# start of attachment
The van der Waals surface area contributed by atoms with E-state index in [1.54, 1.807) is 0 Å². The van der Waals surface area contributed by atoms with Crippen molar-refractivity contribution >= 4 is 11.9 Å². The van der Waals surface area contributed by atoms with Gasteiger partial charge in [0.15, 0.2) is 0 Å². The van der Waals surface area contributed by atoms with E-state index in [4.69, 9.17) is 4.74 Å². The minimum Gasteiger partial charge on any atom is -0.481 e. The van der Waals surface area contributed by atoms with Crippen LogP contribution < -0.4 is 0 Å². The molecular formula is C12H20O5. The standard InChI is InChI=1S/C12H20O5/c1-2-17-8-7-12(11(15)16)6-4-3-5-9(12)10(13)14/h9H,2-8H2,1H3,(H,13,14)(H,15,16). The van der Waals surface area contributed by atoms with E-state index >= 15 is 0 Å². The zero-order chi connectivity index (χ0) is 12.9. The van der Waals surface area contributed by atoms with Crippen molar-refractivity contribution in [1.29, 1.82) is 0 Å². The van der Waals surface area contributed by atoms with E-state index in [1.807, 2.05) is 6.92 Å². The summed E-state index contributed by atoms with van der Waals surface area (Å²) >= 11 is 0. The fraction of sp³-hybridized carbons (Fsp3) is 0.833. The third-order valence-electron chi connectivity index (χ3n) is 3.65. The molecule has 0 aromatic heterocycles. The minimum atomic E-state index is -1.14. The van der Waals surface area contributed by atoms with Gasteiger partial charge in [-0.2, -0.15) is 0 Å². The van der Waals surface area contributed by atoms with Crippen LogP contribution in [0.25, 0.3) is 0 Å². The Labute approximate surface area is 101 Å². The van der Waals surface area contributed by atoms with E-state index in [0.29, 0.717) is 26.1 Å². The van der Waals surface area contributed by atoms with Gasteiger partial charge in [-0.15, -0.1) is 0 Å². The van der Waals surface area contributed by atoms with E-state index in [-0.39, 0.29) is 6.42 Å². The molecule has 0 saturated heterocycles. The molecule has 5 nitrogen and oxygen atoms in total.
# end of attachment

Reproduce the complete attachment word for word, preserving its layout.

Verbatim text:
The van der Waals surface area contributed by atoms with E-state index in [1.54, 1.807) is 0 Å². The van der Waals surface area contributed by atoms with Crippen molar-refractivity contribution >= 4 is 11.9 Å². The van der Waals surface area contributed by atoms with Gasteiger partial charge in [0.15, 0.2) is 0 Å². The van der Waals surface area contributed by atoms with E-state index in [4.69, 9.17) is 4.74 Å². The minimum Gasteiger partial charge on any atom is -0.481 e. The van der Waals surface area contributed by atoms with Crippen LogP contribution < -0.4 is 0 Å². The molecular formula is C12H20O5. The standard InChI is InChI=1S/C12H20O5/c1-2-17-8-7-12(11(15)16)6-4-3-5-9(12)10(13)14/h9H,2-8H2,1H3,(H,13,14)(H,15,16). The van der Waals surface area contributed by atoms with E-state index >= 15 is 0 Å². The zero-order chi connectivity index (χ0) is 12.9. The van der Waals surface area contributed by atoms with Crippen molar-refractivity contribution in [1.29, 1.82) is 0 Å². The van der Waals surface area contributed by atoms with E-state index in [1.807, 2.05) is 6.92 Å². The summed E-state index contributed by atoms with van der Waals surface area (Å²) >= 11 is 0. The fraction of sp³-hybridized carbons (Fsp3) is 0.833. The third-order valence-electron chi connectivity index (χ3n) is 3.65. The molecule has 0 aromatic heterocycles. The minimum atomic E-state index is -1.14. The van der Waals surface area contributed by atoms with Gasteiger partial charge in [-0.2, -0.15) is 0 Å². The van der Waals surface area contributed by atoms with Crippen LogP contribution in [0.25, 0.3) is 0 Å². The Labute approximate surface area is 101 Å². The van der Waals surface area contributed by atoms with E-state index in [0.29, 0.717) is 26.1 Å². The van der Waals surface area contributed by atoms with Gasteiger partial charge in [-0.15, -0.1) is 0 Å². The van der Waals surface area contributed by atoms with E-state index in [-0.39, 0.29) is 6.42 Å². The molecule has 0 saturated heterocycles. The molecule has 5 nitrogen and oxygen atoms in total.